Emerson student launches tattoo business


Zhuoli Zhang

A client getting her tattoo on a mattress.

By Mariyam Quaisar, Managing Editor

Emerson student Trey started his own tattoo business for students called Kosher Ink, inspired by the persistent boredom imposed by the pandemic. Since last May, Trey said he has done about 200 tattoos, 75 percent of which were for Emerson students. He does about five to 10 tattoos a week and spends about an hour on each person. His pricing varies based on the size, color, and design of the tattoo, with an average price of $50.

“I knew Emerson would eat it up—I knew it was the perfect demographic to do it, and COVID definitely helped,” Trey said. “People aren’t willing to go to tattoo studios, it takes a while now to book, so anyone wanting a small tattoo is not going to do that. There’s minimum fees, it’s usually, like, $75 is the minimum and I can do it for 40 bucks.” 

During the beginning of COVID-19 lockdowns in May 2020, Trey started tattooing and initially wanted to do stick and pokes. Instead, he decided to go all-in and do more permanent tattoos, purchasing the necessary materials from Amazon and other tattoo supply stores. 

Trey started promoting his work through creating a business account on Instagram, and following people he knows. Eventually, his friends showed their friends, and word spread about his tattoos. He now has almost 600 followers and said he is gaining more every day.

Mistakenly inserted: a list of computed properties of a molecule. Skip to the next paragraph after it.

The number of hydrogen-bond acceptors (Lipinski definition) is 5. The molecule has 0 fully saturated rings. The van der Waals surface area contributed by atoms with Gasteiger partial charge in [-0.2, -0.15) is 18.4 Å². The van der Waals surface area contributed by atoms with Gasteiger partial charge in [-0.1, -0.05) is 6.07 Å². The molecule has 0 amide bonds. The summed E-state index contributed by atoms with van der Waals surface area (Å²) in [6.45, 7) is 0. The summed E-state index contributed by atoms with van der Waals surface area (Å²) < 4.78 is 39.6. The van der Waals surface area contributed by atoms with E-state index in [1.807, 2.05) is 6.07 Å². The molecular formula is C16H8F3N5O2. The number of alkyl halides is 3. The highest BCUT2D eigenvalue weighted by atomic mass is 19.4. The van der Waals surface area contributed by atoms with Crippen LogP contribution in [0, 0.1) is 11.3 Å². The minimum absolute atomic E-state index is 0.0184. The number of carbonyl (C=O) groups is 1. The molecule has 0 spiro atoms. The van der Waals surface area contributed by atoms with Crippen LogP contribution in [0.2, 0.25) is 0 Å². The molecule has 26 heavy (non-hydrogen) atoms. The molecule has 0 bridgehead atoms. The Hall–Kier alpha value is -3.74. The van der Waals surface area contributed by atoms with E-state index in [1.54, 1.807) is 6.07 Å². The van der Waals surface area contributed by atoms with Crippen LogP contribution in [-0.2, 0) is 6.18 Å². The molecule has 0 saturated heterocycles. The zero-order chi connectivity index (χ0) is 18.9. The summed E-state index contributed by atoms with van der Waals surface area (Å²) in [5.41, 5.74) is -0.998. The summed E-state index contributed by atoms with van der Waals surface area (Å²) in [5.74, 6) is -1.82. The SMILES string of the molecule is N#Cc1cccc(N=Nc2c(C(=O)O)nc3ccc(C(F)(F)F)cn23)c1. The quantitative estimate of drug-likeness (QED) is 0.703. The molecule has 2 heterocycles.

He said the brand name of his business, Kosher Ink, is meant to make an ironic joke of his Jewish background. By naming his business Kosher Ink, he said he is hinting at the fact that tattoos are not promoted within Judaism. 

Trey said he gained experience over the months by trying out various designs on himself and family members. 

“I started [practicing] on my legs and then on my sisters’ boyfriend and husband,” Trey said. “Like, the first time I did color I tried it out on me, and the first time I did shading, I tried it out on my legs. Every time I’m doing another tattoo is practice, and I have gotten better and better.”

Among the tattoo community, many tattoo artists will take whatever design they are handed and replicate it on the customer. Trey, however, said he will take a design he was sent and redraw it to avoid copyright infringement. 

“I refuse to just steal someone’s art because I know that’s not really ethical, so I end up designing something that’s similar, I’d rather that,” Trey said. 

Photo: Zhuoli Zhang
Artist working on the tattoo.

As a college-student-tattoo-artist, Trey said it’s frowned upon by professionals for him to give tattoos because of his lack of apprenticeship. 

“I don’t think I’m doing anything unethical because I’m staying safe and I’m doing good work, and people keep on coming back because they’re happy with the product,” Trey said. 

Aside from the positives, tattooing has some drawbacks for Trey. He said at the end of the day, it is a job that requires a great deal of hospitality and patience.